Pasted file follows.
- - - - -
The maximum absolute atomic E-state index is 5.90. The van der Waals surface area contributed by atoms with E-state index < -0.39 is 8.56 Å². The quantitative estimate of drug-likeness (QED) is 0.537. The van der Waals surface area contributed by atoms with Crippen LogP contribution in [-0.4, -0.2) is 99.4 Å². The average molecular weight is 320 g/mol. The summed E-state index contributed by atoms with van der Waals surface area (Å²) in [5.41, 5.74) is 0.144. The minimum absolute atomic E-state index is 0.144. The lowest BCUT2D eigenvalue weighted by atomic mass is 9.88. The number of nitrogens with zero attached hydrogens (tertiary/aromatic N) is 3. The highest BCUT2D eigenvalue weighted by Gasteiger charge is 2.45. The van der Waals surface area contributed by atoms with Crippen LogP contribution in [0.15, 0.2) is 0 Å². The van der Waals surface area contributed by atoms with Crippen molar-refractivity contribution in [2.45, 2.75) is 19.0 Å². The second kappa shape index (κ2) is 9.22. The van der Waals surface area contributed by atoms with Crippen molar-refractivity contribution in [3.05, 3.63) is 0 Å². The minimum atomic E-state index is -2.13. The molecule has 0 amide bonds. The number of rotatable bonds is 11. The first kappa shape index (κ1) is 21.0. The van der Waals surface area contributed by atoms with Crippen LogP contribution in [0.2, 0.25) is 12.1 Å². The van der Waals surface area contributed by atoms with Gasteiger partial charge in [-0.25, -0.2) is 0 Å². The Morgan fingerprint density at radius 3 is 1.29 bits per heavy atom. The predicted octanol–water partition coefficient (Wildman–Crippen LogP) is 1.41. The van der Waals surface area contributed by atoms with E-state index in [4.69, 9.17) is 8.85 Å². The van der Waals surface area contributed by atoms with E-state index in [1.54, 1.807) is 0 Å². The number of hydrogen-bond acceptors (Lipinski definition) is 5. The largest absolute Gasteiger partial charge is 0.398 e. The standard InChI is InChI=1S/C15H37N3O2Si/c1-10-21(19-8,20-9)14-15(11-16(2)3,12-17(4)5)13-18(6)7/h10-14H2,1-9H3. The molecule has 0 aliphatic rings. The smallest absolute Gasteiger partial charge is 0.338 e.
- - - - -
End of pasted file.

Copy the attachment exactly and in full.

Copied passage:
The maximum absolute atomic E-state index is 5.90. The van der Waals surface area contributed by atoms with E-state index < -0.39 is 8.56 Å². The quantitative estimate of drug-likeness (QED) is 0.537. The van der Waals surface area contributed by atoms with Crippen LogP contribution in [-0.4, -0.2) is 99.4 Å². The average molecular weight is 320 g/mol. The summed E-state index contributed by atoms with van der Waals surface area (Å²) in [5.41, 5.74) is 0.144. The minimum absolute atomic E-state index is 0.144. The lowest BCUT2D eigenvalue weighted by atomic mass is 9.88. The number of nitrogens with zero attached hydrogens (tertiary/aromatic N) is 3. The highest BCUT2D eigenvalue weighted by Gasteiger charge is 2.45. The van der Waals surface area contributed by atoms with Crippen LogP contribution in [0.15, 0.2) is 0 Å². The van der Waals surface area contributed by atoms with Crippen molar-refractivity contribution in [2.45, 2.75) is 19.0 Å². The second kappa shape index (κ2) is 9.22. The van der Waals surface area contributed by atoms with Crippen molar-refractivity contribution in [3.05, 3.63) is 0 Å². The minimum atomic E-state index is -2.13. The molecule has 0 amide bonds. The number of rotatable bonds is 11. The first kappa shape index (κ1) is 21.0. The van der Waals surface area contributed by atoms with Crippen LogP contribution in [0.2, 0.25) is 12.1 Å². The van der Waals surface area contributed by atoms with Gasteiger partial charge in [-0.25, -0.2) is 0 Å². The Morgan fingerprint density at radius 3 is 1.29 bits per heavy atom. The predicted octanol–water partition coefficient (Wildman–Crippen LogP) is 1.41. The van der Waals surface area contributed by atoms with E-state index in [4.69, 9.17) is 8.85 Å². The van der Waals surface area contributed by atoms with E-state index in [1.54, 1.807) is 0 Å². The number of hydrogen-bond acceptors (Lipinski definition) is 5. The largest absolute Gasteiger partial charge is 0.398 e. The standard InChI is InChI=1S/C15H37N3O2Si/c1-10-21(19-8,20-9)14-15(11-16(2)3,12-17(4)5)13-18(6)7/h10-14H2,1-9H3. The molecule has 0 aliphatic rings. The smallest absolute Gasteiger partial charge is 0.338 e.